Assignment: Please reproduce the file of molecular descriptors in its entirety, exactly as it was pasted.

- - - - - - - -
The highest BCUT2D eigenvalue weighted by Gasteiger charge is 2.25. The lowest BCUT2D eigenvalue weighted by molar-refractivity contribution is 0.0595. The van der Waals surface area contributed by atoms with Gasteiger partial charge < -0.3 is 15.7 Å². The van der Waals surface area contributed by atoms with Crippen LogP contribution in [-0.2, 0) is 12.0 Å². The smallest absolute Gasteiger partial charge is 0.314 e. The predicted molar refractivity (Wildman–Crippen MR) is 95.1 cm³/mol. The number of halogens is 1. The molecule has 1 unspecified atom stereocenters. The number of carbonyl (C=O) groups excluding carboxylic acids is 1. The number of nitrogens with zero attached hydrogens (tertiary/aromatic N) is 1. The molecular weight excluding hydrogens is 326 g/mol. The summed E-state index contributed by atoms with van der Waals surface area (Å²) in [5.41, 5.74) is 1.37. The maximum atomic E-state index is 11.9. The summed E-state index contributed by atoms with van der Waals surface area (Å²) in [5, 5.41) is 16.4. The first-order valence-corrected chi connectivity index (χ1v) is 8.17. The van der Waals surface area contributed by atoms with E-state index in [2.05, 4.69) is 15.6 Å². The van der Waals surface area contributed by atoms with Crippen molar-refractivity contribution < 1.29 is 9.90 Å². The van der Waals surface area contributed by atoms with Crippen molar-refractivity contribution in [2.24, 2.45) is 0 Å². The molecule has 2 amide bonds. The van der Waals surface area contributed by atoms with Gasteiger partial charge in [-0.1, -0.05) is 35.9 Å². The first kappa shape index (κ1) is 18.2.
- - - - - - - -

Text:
The highest BCUT2D eigenvalue weighted by Gasteiger charge is 2.25. The lowest BCUT2D eigenvalue weighted by molar-refractivity contribution is 0.0595. The van der Waals surface area contributed by atoms with Gasteiger partial charge < -0.3 is 15.7 Å². The van der Waals surface area contributed by atoms with Crippen LogP contribution in [-0.2, 0) is 12.0 Å². The smallest absolute Gasteiger partial charge is 0.314 e. The predicted molar refractivity (Wildman–Crippen MR) is 95.1 cm³/mol. The number of halogens is 1. The molecule has 1 unspecified atom stereocenters. The number of carbonyl (C=O) groups excluding carboxylic acids is 1. The number of nitrogens with zero attached hydrogens (tertiary/aromatic N) is 1. The molecular weight excluding hydrogens is 326 g/mol. The summed E-state index contributed by atoms with van der Waals surface area (Å²) in [5.41, 5.74) is 1.37. The maximum atomic E-state index is 11.9. The summed E-state index contributed by atoms with van der Waals surface area (Å²) in [5, 5.41) is 16.4. The first-order valence-corrected chi connectivity index (χ1v) is 8.17. The van der Waals surface area contributed by atoms with E-state index in [2.05, 4.69) is 15.6 Å². The van der Waals surface area contributed by atoms with Crippen molar-refractivity contribution < 1.29 is 9.90 Å². The van der Waals surface area contributed by atoms with Crippen molar-refractivity contribution in [2.24, 2.45) is 0 Å². The molecule has 2 amide bonds. The van der Waals surface area contributed by atoms with Gasteiger partial charge in [-0.1, -0.05) is 35.9 Å². The first kappa shape index (κ1) is 18.2.